What do 10 years tell us?

Well, here we are 10 years to the day that my dad passed away. In many ways it has been a long time 3,652 days. But in other ways it was just like yesterday.

It is erie how I remember so clearly the events of the night he died. It is also interesting how that event gets treated through time. It sorta sits there as a marker. Something that kinda shouldn't be there but is. Because it is a marker it tells us a lot about us and our response to the event. I mean there should be memory. But do we each remember the positive things about him, or do we remember the stressful things about him? The impacts of events on social memory is deep, embedded in our psyche, and reflected in the presence or absence of the objects we permit around us. I have struggled over the years with which objects to keep and which object to release (especially those objects which remind me of my dad). For me it is an even harder struggle than some: as a third culture kid the object made home what it was because we were "constantly" moving. Places and people were ever changing. But somethings were the collection of "home".

In the time that has passed I got married. I had a beautiful baby girl. These are exemplars of events and relationships post an era "with dad". Life does go on. But I struggle with how to remember my dad.

I find myself (alarmingly at age 33) not able to remember names - like one day I couldn't remember the name of my boss. It is like the proper names of general nouns are missing. It used to be just the names of people. But now it happens to things too. So, I wonder how should I best remember my dad. I have little things in my office: a photo of us white water rafting and his Gideon New Testament. I have hopes someday to write my memories of dad in a book or in a collection. (In fact I have started several times). But then I wonder how should the collection be organized. Or what point of view should the the stories take? I feel a double responsibility: one to pass on to my kids something about their grandfather, and a responsibility to share with the youngest of my sibblings about their dad. Yet my point of view is currently neither mild nor neutral. So for the time being I am quiet. I hope for the day when my sibblings and I can collectively share our memories with eachother. And I look forward to the day when my dad will be able to answer the questions I posed to him shortly after his death.

First time with a spoon

 Well, we have been tasting solid foods for about two weeks. There was apricot jam, toast, apple juice, carrots, apple, Moriah’s halla bread. So tonight we start with cucumber and avacado. She is well coordinated in getting the spoon into her mouth on her own though it seems that she is more interested in chewing on the spoon as teething relief than for its food content.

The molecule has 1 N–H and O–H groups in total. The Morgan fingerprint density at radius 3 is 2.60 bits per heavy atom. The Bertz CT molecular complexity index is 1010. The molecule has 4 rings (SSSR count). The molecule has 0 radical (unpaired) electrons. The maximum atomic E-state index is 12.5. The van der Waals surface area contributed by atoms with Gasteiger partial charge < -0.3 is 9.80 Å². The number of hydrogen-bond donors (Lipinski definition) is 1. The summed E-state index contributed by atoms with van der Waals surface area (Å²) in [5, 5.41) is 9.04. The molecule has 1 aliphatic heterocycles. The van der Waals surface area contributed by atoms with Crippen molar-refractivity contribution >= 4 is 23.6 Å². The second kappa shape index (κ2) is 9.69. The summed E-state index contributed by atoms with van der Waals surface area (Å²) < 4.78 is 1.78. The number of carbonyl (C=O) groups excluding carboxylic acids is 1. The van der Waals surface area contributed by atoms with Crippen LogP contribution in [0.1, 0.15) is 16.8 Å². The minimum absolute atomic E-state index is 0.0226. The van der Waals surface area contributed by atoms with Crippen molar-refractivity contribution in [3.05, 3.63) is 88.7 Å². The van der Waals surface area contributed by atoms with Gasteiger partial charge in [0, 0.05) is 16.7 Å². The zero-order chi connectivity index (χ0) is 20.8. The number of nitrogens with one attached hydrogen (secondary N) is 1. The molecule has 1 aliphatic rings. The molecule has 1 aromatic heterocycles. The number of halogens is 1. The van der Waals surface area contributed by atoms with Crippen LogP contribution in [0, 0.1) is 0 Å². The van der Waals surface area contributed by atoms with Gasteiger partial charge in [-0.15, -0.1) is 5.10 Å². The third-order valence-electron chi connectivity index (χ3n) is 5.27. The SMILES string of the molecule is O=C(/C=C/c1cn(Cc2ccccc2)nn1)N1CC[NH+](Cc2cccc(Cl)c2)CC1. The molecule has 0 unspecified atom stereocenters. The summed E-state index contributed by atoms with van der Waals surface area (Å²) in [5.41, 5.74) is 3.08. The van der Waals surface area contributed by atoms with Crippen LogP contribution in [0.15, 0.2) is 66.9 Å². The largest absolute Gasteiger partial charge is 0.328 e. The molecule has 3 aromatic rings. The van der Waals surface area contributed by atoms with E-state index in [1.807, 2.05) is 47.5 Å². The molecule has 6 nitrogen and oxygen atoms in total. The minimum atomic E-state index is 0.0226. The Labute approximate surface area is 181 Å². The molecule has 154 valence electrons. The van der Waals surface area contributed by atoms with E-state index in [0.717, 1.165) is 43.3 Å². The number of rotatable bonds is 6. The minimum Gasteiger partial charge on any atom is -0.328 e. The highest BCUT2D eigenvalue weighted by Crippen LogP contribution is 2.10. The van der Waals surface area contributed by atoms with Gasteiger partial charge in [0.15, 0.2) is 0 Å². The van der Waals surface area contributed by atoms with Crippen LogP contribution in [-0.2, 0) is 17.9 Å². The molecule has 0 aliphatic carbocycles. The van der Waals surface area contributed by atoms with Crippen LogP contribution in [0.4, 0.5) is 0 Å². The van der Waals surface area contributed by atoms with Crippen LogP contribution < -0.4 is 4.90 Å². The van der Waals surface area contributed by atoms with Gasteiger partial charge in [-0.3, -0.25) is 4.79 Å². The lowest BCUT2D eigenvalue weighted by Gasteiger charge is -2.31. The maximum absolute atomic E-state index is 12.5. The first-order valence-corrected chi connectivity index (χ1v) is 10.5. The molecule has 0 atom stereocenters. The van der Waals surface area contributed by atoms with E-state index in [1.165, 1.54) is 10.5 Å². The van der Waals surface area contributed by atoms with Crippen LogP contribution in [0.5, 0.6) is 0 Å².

Car won’t start… until I replaced the starter…

Car won't start, I am not sure if it is the starter or something electrical. Remember my previous post about being grateful my car was not towed, that was the beginning of my Stater going out. It died a few days later in my drive way. The hiatus from having an operational car inspired Becky and I to bike more. Believe it or not, this is one of the first times I have turned to YouTube for a non-digital solution of video based learning. I watched the following videos which taught me how to test my starter. Continue reading

Sled and Tobbogan Research

I research all sorts of things... but one area I do not do enough research in is fun - especially winter fun.

With the resent 5" (or theres about) of snow in Eugene I thought I would pull a memory or two out of my past and take a look online to see if I could find any pictures. I am particularly interested in sledding. This is sorta new. Let me explain. Growing up I learned to ski. It was an individualistic sport and did not require cooperation. In contrast to the atmosphere around skiing (at least my exposure to it), sledding is much more of a social enterprise. In database terms, in stead of a one-to-one relationship (skier to skies) it is a many-to-one relationship (people to sled). Give this past I think it might be time to revisit the sled in context of the social element and re-evaluate "sledding".

Last night some students in Becky's program and I got out to a local hill and went sledding. It was a blast. Even though I am the guy in the red jacket.

It reminded me of a sled my dad had when I was in the third grade. The only picture I could find on the internet for the make/model is below.

Long Toboggan

Long Toboggan

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